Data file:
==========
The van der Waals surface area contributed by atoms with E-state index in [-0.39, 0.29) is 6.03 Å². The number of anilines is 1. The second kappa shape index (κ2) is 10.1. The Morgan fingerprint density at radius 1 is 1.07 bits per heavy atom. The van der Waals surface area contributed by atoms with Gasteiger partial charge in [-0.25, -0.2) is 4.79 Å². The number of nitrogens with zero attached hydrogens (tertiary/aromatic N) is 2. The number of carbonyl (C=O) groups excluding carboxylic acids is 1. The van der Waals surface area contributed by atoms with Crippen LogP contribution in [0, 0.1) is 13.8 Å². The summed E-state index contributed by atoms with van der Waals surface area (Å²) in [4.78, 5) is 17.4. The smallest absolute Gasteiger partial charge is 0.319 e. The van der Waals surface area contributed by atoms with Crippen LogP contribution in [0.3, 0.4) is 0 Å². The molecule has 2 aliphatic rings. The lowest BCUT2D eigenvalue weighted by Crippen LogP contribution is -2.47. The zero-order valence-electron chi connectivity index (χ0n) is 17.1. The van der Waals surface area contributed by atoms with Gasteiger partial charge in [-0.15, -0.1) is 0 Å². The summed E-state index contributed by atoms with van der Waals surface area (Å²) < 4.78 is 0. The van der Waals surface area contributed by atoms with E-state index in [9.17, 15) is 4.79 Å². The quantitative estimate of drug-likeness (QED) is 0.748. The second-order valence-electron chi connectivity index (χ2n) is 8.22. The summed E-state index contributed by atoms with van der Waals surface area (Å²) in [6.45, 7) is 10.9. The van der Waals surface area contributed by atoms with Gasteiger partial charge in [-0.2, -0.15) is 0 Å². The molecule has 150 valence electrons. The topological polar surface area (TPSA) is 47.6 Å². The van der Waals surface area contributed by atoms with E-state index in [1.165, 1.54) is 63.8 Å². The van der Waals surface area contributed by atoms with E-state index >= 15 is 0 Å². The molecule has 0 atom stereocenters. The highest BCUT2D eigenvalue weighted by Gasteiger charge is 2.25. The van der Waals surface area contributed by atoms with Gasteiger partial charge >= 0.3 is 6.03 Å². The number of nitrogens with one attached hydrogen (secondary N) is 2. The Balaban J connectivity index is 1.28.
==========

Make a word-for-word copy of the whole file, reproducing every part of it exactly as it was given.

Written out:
The van der Waals surface area contributed by atoms with E-state index in [-0.39, 0.29) is 6.03 Å². The number of anilines is 1. The second kappa shape index (κ2) is 10.1. The Morgan fingerprint density at radius 1 is 1.07 bits per heavy atom. The van der Waals surface area contributed by atoms with Gasteiger partial charge in [-0.25, -0.2) is 4.79 Å². The number of nitrogens with zero attached hydrogens (tertiary/aromatic N) is 2. The number of carbonyl (C=O) groups excluding carboxylic acids is 1. The van der Waals surface area contributed by atoms with Crippen LogP contribution in [0, 0.1) is 13.8 Å². The summed E-state index contributed by atoms with van der Waals surface area (Å²) in [4.78, 5) is 17.4. The smallest absolute Gasteiger partial charge is 0.319 e. The van der Waals surface area contributed by atoms with Crippen LogP contribution in [0.3, 0.4) is 0 Å². The molecule has 2 aliphatic rings. The lowest BCUT2D eigenvalue weighted by Crippen LogP contribution is -2.47. The zero-order valence-electron chi connectivity index (χ0n) is 17.1. The van der Waals surface area contributed by atoms with Gasteiger partial charge in [-0.15, -0.1) is 0 Å². The summed E-state index contributed by atoms with van der Waals surface area (Å²) < 4.78 is 0. The van der Waals surface area contributed by atoms with E-state index in [9.17, 15) is 4.79 Å². The quantitative estimate of drug-likeness (QED) is 0.748. The second-order valence-electron chi connectivity index (χ2n) is 8.22. The summed E-state index contributed by atoms with van der Waals surface area (Å²) in [6.45, 7) is 10.9. The van der Waals surface area contributed by atoms with Gasteiger partial charge in [-0.2, -0.15) is 0 Å². The molecule has 150 valence electrons. The topological polar surface area (TPSA) is 47.6 Å². The van der Waals surface area contributed by atoms with E-state index in [1.165, 1.54) is 63.8 Å². The van der Waals surface area contributed by atoms with E-state index >= 15 is 0 Å². The molecule has 0 atom stereocenters. The highest BCUT2D eigenvalue weighted by Gasteiger charge is 2.25. The van der Waals surface area contributed by atoms with Gasteiger partial charge >= 0.3 is 6.03 Å². The number of nitrogens with one attached hydrogen (secondary N) is 2. The Balaban J connectivity index is 1.28.